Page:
· Although no explicit targeting devices are built into the design of these programs, factors such as location of projects and wage rates implicitly target the poor.
· The effects of these programs on nutritional outcomes have not been established.
· Access to public works employment has the potential to complement private coping mechanisms like access to informal credit markets. Studies from Botswana and Ethiopia indicate that access to public works employment can serve as a substitute for collateral for the poor.
· These work schemes only reach families where there are adults who are able to work. Many destitute households, especially female-headed households, do not have an adult who can go out to work. These households are not captured in these schemes. Therefore, public works programs have to be complemented with other interventions in order to ensure that all of the poor are assisted.
POLICY ISSUES FOR 2020
The main challenge for most of the Sub-Saharan African countries in the next 25 years is to increase labor absorption without causing further declines in labor productivity and income. This calls for policies to promote high enough economic growth rates to absorb the growing labor force in remunerative employment.
The demand for LIPW is bound to remain high in such environments. Although the burden of employment creation largely falls on the agriculture sector, LIPW programs can be designed to provide additional employment opportunities for the growing labor force. And, given that the need for investment in infrastructure and direct productive assets to meet the demand for rapid economic growth and development is substantial, LIPW can be designed cost-effectively to generate these assets. In addition, the use of LIPW as a safety net instrument is likely to prevail in countries where output and employment growth are highly variable.
However, the objectives of these programs need to be clarified. This lack of clarity contributes to ambiguity in the design of programs and policies. For example, are they instruments for generating employment for all who wish to work, assuming that this will translate into a reduction in poverty? Or are they a low-cost method of producing assets? Or are they devices for screening and targeting the poor, as they are in some areas? None of the current LIPW programs are specifically tailored to meet the objectives.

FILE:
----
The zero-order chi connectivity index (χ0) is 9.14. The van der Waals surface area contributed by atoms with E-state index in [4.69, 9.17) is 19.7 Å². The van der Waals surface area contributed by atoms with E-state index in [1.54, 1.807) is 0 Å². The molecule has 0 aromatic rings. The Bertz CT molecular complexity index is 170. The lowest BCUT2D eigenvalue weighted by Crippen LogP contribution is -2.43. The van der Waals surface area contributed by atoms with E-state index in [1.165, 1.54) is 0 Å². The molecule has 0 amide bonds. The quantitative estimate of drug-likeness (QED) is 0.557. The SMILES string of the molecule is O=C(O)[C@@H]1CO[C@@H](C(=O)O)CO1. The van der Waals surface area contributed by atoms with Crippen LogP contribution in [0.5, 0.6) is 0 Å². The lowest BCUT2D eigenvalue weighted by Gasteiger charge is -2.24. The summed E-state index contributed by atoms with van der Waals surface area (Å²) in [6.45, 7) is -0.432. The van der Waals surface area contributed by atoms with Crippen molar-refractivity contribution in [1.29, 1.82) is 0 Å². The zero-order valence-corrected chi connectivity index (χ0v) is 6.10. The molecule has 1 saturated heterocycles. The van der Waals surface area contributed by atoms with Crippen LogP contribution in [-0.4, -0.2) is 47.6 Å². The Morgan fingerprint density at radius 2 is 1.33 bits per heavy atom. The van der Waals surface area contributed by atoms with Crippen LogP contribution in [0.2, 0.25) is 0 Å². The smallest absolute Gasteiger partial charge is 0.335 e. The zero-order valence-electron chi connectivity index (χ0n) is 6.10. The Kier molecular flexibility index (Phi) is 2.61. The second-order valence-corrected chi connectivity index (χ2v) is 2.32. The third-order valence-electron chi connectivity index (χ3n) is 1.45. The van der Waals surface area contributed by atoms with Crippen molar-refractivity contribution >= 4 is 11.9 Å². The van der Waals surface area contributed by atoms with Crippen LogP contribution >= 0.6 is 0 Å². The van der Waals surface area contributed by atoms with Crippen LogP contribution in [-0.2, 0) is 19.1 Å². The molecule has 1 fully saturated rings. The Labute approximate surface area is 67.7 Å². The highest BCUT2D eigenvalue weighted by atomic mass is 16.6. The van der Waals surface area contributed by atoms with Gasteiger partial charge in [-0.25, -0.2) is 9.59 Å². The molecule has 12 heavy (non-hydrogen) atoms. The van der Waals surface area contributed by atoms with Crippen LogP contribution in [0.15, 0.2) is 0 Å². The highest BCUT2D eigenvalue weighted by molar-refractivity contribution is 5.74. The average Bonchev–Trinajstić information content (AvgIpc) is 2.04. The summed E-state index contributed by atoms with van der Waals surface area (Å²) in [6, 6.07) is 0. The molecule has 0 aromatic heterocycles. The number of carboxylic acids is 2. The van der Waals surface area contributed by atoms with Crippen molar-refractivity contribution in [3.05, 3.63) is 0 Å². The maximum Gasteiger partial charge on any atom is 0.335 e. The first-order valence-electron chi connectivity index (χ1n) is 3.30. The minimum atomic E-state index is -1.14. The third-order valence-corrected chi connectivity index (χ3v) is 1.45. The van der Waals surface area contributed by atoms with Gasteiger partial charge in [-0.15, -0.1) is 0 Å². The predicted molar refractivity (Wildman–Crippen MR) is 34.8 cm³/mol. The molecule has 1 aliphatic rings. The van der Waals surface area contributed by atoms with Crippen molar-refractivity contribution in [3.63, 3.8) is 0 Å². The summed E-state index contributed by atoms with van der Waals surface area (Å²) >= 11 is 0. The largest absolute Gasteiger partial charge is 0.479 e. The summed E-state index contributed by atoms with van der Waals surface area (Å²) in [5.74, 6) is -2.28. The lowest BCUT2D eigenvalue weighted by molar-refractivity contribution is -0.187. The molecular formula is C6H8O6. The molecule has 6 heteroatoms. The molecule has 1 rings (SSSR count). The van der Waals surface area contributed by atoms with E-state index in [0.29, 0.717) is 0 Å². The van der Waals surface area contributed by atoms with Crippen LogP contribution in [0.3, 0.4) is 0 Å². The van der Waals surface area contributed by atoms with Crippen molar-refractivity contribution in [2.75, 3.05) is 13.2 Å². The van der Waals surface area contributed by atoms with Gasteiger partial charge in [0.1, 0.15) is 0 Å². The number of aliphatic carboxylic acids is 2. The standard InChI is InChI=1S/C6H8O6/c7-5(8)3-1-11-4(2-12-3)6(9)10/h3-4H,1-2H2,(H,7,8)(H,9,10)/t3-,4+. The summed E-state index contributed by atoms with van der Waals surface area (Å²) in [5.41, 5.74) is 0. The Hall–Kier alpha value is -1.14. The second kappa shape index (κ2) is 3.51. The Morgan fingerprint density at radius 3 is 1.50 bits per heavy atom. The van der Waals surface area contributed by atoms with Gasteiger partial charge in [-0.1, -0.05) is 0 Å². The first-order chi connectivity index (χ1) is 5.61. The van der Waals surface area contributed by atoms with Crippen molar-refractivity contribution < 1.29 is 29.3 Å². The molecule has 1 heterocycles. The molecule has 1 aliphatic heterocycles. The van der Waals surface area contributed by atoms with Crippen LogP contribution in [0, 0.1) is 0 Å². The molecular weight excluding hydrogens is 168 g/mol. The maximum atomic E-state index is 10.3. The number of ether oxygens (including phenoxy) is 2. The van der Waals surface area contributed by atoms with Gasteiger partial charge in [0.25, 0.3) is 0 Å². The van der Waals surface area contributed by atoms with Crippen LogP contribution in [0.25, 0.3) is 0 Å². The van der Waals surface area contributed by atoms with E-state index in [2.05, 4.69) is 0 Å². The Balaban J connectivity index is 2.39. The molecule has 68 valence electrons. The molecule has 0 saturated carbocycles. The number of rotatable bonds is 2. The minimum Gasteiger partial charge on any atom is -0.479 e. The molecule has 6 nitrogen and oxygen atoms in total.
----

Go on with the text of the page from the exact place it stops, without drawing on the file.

It is feasible to enhance the incomes of the poor in the short term with minimum adverse effects on long-term growth, but research is needed to determine what conditions and what kinds of assets help to minimize the tradeoffs between growth and equity. More information is particularly necessary to establish the poverty, nutrition, and productivity link and to identify those assets where the loss in productivity due to employing the poor is low. For example, what kinds of assets are most cost-effective in times of relief intervention, particularly when the loss in productivity from poor nutrition is expected to be aggravated?
The long-term employment and income-creation effects of public works programs are largely contingent on whether the value of the assets created is long-lasting. Long-term food security is enhanced where the assets have large employment multiplier effects. Public works programs in some African countries emphasize asset creation, but they fail to include a maintenance component in program design: as a result, many assets deteriorate quickly.
To expand and maintain these programs successfully requires such corrective measures as proper integration of public works programs into national planning frameworks, greater commitment of public funding, sufficient provision of nonlabor inputs, and increased community-level involvement. In addition, it is crucial to build effective monitoring and evaluation components early on to internalize the learning process. The various programs need to identify and establish criteria for program success, develop systematic monitoring and evaluation systems, and devise a structured procedure for evaluating responses.
Labor-intensive public works have the potential to serve as both short-term sources of employment and long-term generators of growth and productivity increases. They can be designed cost-effectively to alleviate poverty and improve food security. This function can be further strengthened if they are combined with other food-security-enhancing policies and projects. Policymakers, donors, and researchers need to pay close attention to improving the design of public works and to searching for the right portfolio of intervention instruments.